“Colorist” is a job title in a few different industries. It usually makes people think of film or painting or hair color. What does it mean at Banana Republic?
Being the Design Manager of Color for Banana Republic means that I get to work with the design team and brand leaders on creating a beautiful vision that the customer is going to hopefully love, buy and create amazing memories with.
I'm not the fashion industry's typical colorist. I deal a lot more with concept. I’m very lucky to be able to have so much creativity in my job where I get to research trends and have a say in where I feel the brand needs to go trend-wise. I'm creating a road map or a blueprint of color for designers to follow. For womenswear, we have nine color palettes a season, so the designers need to know the specific direction for each part of the store.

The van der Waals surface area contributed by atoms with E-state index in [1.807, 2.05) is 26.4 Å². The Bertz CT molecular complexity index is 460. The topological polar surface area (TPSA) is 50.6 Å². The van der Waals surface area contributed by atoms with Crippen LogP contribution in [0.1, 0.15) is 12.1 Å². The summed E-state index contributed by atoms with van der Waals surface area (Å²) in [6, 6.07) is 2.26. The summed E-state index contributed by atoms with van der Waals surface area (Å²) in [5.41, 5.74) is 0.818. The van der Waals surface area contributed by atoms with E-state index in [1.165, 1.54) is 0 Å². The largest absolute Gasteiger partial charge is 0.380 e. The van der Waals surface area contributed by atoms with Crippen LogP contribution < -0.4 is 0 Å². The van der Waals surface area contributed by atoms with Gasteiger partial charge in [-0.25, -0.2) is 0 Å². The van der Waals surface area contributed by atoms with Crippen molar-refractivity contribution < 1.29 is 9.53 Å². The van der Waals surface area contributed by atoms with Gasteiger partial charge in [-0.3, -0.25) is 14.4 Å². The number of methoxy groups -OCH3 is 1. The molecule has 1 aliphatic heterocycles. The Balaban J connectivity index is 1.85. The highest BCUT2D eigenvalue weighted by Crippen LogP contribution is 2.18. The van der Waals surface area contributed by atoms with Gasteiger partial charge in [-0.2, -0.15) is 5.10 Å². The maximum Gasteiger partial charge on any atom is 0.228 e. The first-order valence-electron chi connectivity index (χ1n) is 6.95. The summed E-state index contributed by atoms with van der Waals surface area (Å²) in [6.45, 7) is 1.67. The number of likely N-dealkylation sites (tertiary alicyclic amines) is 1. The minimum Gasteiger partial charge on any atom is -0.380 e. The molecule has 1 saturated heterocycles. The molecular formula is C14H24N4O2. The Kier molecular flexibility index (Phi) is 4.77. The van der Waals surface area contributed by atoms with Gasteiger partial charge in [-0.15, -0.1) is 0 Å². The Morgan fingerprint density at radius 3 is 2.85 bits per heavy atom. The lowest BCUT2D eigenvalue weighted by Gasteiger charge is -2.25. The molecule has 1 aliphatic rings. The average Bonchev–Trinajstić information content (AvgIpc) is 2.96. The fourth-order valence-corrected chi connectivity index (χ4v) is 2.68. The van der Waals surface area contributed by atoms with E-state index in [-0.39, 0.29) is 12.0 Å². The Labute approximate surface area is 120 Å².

Banana Republic has established itself as a classic American brand for decades now. How would you describe the color aesthetic of the brand?
The one color I would always associate with Banana Republic is olive because that is the heritage and culture of our brand. We will never not have a great olive in our store. It’s also important to keep the store looking elevated with other neutrals and positive pop colors.
What is the color selection process like?